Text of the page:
After his release from military service in 1946, plaintiff lived in Decollaturo, in Sarentino, and in Crosseto, and twice, in 1946 and in 1948, voted in nationwide Italian political elections. On March 31, 1950, plaintiff executed his first overt act to claim American citizenship. He applied for permission to enter the United States as an American citizen. On August 11, 1950, the Vice Consul of the United States Consulate at Naples, Italy, issued to plaintiff a certificate of loss of American nationality by virtue of plaintiff's military service in the Italian army in 1942.
Plaintiff came to Canada in 1952 and applied for a certificate of identity under Section 503 of the Nationality Act of 1940 in order to pursue his claim to American citizenship in United States courts, after having been denied entry to the United States as an American citizen by the American Consul in Niagara Falls, Ontario, Canada, in April, 1952. A suit for a declaratory judgment was filed in the United States District Court for the District of Columbia on October 2, 1952, pursuant to 8 U.S.C. § 903.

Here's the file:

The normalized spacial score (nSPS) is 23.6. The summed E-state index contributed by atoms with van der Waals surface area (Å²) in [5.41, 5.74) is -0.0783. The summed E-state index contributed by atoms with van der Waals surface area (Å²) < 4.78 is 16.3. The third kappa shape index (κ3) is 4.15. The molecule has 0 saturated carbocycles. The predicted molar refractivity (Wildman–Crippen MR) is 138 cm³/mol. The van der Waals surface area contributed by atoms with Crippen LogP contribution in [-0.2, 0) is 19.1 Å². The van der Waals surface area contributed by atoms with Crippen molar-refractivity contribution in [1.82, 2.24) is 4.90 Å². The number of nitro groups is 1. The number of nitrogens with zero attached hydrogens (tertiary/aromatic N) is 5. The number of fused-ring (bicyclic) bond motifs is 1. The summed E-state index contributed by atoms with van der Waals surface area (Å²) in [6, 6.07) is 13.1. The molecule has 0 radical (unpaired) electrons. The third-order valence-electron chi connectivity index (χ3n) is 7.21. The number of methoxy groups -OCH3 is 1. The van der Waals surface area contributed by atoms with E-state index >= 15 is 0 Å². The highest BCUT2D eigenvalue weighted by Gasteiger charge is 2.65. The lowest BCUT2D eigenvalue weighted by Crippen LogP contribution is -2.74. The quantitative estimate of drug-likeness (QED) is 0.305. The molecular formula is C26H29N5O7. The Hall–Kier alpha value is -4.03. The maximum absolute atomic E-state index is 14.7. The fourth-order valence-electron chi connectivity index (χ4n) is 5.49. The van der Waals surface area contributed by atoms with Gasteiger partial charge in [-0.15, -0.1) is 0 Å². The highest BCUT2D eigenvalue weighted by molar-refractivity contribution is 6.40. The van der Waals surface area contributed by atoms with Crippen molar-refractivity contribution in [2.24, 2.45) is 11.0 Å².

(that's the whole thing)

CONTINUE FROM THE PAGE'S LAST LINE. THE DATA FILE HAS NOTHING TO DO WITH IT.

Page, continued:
Plaintiff freely admits his military service in the Italian armed forces upon two separate occasions. He testified
that he made no effort to avoid such service, nor did he at any time protest against the oath of allegiance to the King of Italy. No claim of United States citizenship was made by him, and at no time during his military service did he raise objection thereto on account of his American citizenship. Plaintiff contends that at the time he served in the Italian army and took the oath of allegiance to Italy and also at the time he voted in the Italian political elections, he acted without knowledge that he was entitled to American citizenship. Hence he claims that such acts were not freely nor intelligently done. Full and intelligent choice, it is asserted, is essential to effectuate renunciation.
Plaintiff alleges that he first became aware of his American citizenship in 1949 when an aunt, residing in the United States, sent his father's naturalization papers to Italy.